Inside the kitchen of Deitsch Eck restaurant in Lenhartsville, Pa., Steve Stetzler cooks up chicken pot pie, pig stomach, and shoofly pie the way he has done for 29 years. Stetzler ’93a H&HD has been working in Deitsch Eck’s kitchen since he was 15, when he was hired to bus tables, wash dishes, and help with light cooking. He had no idea that he would one day take over the landmark restaurant whose interior is filled with hex signs, the Pennsylvania Dutch folk art featured on barns and other buildings.
Stetzler graduated from Penn State Berks with an associate degree in hotel, restaurant, and institutional management. That same year, he was offered the job of managing Deitsch Eck, which means “Dutch corner” in Pennsylvania Dutch, a language Stetzler grew up hearing his mother and grandmother speak. Three years later, he bought the restaurant, where his mother, sister, and aunt—from whom he learned to cook his signature dishes—all work alongside him.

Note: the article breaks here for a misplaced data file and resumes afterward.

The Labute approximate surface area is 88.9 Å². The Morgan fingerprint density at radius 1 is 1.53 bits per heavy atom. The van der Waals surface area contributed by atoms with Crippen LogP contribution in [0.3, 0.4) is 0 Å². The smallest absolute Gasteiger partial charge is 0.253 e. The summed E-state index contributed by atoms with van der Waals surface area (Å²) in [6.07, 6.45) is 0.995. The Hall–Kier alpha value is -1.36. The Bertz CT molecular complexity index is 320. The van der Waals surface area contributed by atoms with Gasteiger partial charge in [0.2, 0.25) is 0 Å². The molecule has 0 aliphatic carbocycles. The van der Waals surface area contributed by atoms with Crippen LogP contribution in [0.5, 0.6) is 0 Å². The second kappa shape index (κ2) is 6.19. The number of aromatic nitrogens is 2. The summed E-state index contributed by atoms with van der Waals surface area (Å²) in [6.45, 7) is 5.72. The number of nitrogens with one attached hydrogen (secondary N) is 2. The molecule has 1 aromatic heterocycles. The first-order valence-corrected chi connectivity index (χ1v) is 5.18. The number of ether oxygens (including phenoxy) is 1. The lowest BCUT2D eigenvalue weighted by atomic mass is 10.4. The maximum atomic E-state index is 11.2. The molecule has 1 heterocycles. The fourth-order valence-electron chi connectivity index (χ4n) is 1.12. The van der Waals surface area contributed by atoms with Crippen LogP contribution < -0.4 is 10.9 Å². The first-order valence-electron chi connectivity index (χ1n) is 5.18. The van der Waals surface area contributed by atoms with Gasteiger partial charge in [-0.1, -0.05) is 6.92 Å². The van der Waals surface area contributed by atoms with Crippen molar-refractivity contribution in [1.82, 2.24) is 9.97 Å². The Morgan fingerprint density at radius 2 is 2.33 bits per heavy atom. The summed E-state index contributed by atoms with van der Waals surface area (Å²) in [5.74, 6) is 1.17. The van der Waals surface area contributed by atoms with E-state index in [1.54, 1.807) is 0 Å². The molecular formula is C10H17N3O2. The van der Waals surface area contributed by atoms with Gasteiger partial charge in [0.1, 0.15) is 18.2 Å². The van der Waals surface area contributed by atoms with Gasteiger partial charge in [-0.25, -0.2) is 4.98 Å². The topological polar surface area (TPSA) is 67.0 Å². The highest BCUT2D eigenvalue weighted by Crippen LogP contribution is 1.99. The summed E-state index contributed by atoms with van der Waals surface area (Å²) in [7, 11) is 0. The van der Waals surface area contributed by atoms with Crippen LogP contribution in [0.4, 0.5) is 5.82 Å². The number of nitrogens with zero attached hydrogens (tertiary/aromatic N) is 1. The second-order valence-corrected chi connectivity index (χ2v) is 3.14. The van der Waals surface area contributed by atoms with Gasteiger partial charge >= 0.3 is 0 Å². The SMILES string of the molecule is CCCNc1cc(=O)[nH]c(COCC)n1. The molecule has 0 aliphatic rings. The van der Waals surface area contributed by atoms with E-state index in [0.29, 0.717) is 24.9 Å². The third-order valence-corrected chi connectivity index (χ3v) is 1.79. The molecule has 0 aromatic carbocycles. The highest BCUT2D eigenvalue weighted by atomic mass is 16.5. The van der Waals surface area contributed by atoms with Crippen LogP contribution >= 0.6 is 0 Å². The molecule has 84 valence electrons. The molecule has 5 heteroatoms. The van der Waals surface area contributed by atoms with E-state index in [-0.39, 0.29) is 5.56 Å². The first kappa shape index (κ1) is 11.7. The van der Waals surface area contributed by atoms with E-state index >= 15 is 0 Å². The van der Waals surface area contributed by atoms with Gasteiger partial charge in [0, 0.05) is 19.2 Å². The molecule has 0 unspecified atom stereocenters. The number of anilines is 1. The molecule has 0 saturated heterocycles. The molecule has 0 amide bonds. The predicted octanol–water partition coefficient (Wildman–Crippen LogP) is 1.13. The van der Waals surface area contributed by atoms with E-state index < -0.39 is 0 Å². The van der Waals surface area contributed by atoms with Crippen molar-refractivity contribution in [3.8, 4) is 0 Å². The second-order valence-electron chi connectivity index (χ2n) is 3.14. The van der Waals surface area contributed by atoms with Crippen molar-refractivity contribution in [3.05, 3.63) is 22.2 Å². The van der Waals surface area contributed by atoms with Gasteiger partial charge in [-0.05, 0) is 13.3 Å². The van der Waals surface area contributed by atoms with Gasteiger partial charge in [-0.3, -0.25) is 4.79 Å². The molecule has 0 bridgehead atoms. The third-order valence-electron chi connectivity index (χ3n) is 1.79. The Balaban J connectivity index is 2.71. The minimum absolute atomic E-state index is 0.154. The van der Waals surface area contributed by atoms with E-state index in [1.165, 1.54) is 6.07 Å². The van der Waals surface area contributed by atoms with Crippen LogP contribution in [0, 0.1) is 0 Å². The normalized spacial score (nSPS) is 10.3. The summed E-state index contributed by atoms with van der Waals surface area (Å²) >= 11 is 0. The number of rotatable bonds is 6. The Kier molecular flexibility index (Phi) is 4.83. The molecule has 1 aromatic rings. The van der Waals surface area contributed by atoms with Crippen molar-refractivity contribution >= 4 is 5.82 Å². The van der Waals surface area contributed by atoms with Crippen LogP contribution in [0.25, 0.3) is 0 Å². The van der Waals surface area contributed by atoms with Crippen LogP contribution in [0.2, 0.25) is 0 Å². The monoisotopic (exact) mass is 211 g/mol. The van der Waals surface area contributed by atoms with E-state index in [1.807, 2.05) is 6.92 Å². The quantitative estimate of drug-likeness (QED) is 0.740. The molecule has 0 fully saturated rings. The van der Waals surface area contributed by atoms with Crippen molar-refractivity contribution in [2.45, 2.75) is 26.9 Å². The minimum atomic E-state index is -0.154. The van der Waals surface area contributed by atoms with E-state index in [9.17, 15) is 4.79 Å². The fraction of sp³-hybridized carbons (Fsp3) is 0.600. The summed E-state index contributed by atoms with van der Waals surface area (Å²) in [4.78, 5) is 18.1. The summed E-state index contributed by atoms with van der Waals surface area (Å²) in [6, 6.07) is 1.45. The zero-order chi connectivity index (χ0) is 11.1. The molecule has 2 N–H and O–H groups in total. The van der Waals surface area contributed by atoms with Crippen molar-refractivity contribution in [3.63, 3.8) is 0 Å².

While locals know exactly what to expect at Deitsch Eck, tourists passing through sometimes have questions about Stetzler’s traditional Pennsylvania Dutch menu, and some recoil the instant they read the words “pig stomach.” Surprisingly, though, Stetzler says that the dish—he buys the stomach casing, boils it until it’s soft, and then adds sausage, potatoes, and carrots to make a stew-like dish—is one of the most popular items on his menu. “I’m sure eating our kind of food every day isn’t a good thing, but eating health-conscious foods every day could become quite boring, so a mix of both can’t be too bad,” Stetzler says.
In 2017, Stetzler launched a Plate It Forward Program, donating $1 from every Pennsylvania Dutch special Deitsch Eck sells to selected local charities.